Education issues to take center stage in Governor’s race?

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I want to take a quick time-out from my ongoing analysis of Maine’s Race to the Top application in order to discuss a fiery op-ed from gubernatorial candidate Eliot Cutler, which was recently published by the Bangor Daily News.

In the piece, Cutler comes out swinging at Maine Education Association, which, to the surprise of precisely no one, recently endorsed Libby Mitchell for governor.

“At a time when we need to be focused on growing the economic pie in Maine so that our kids will have a future here,” Cutler writes, “the MEA’s only concern is how to grab for themselves an even bigger slice of a pie that already is much too small.”  “Without Libby Mitchell at the helm in Augusta for much of the last 30 years,” he continues, “the MEA never could have succeeded in driving the costs of public education in Maine higher and higher, blocking public charter schools, preserving tenure and lock step salary increases for teachers and sidetracking other needed public education reforms — all while student enrollments and performance have been falling.”


Cutler, a former Democrat,  has made education reform a top issue and clearly intends to use it as a way to distinguish himself from Mitchell.  With Republican Paul LePage pushing school choice and charter schools in his own campaign, it is beginning to appear as though education issues may be a major part of the gubernatorial debate to come.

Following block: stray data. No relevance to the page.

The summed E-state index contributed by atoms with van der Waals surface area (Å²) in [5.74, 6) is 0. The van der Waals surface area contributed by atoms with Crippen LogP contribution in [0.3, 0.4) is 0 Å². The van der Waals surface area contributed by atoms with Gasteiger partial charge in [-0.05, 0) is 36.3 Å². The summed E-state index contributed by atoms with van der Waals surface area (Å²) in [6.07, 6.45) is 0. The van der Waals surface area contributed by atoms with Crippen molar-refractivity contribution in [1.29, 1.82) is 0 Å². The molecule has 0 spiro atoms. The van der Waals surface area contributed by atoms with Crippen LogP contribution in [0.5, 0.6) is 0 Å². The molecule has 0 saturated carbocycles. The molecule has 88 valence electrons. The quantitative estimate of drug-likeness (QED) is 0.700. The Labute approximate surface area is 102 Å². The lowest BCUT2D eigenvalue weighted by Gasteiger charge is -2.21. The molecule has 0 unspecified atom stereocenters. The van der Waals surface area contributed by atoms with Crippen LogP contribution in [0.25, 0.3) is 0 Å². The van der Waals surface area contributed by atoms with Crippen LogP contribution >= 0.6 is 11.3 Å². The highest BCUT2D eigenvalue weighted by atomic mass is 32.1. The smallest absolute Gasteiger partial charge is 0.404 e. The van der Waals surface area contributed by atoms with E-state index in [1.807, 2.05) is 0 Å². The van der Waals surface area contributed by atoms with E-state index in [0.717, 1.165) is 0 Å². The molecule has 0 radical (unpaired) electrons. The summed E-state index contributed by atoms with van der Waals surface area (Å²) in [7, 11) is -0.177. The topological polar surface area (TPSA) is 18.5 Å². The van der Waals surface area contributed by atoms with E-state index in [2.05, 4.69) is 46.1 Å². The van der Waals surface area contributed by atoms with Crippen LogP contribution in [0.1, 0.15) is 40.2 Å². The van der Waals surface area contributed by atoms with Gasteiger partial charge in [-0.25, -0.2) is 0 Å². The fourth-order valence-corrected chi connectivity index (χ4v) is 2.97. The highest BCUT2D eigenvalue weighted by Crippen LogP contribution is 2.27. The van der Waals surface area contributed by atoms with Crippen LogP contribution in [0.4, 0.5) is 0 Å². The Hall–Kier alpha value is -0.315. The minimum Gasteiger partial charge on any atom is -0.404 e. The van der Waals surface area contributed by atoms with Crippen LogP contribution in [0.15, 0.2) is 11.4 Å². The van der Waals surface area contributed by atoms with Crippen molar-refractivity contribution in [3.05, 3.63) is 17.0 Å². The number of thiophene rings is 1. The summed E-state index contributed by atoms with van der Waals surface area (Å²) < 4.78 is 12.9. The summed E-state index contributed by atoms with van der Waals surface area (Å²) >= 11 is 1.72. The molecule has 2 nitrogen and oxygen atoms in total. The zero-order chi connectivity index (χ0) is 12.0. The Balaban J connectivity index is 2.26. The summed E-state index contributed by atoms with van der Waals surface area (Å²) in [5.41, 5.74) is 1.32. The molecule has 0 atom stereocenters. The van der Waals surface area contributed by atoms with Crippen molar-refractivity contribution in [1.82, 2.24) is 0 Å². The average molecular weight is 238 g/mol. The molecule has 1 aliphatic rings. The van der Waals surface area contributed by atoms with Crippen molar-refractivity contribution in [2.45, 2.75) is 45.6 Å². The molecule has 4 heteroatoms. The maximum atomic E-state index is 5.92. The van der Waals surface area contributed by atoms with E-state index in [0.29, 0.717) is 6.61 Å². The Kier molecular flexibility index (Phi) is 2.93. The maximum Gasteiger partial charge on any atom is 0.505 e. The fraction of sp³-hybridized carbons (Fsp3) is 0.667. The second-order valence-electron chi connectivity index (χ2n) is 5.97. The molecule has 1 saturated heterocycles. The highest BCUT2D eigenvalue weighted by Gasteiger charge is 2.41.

This is newsworthy because when the economy is lousy, as it is today, education issues tend to get moved to campaign back burners. One need only look at the 2008 presidential race for an example.  In the run-up to that election, the Gates and Broad Foundations spent millions on an initiative known as “Ed in ’08,” the intent of which was to ensure that eduction reform became a top election-year issue. After the collapse of the stock market that fall, though, nobody wanted to hear about education issues and there was little real debate on the subject for the remainder of the presidential race.

Here in Maine, though, education reform may well become a major issue this fall. Ongoing budget shortfalls will likely result in further cuts to state funding for schools, which means that more discussion about how to contain education costs is on the way. The destiny of the state’s Race to the Top application will likely be known by early September, and will doubtless become fodder for the fall campaigns as well.

Then there is the interesting geography of the governor’s race, with Democrat Libby Mitchell, the living embodiment of the establishment status-quo, squaring off against Cutler and LePage, both of whom are running campaigns with a strong focus on bringing dramatic change to the very system of K-12 education that Mitchell had no small hand in creating.

If Cutler’s op-ed is any indication, it looks to be an interesting campaign season ahead!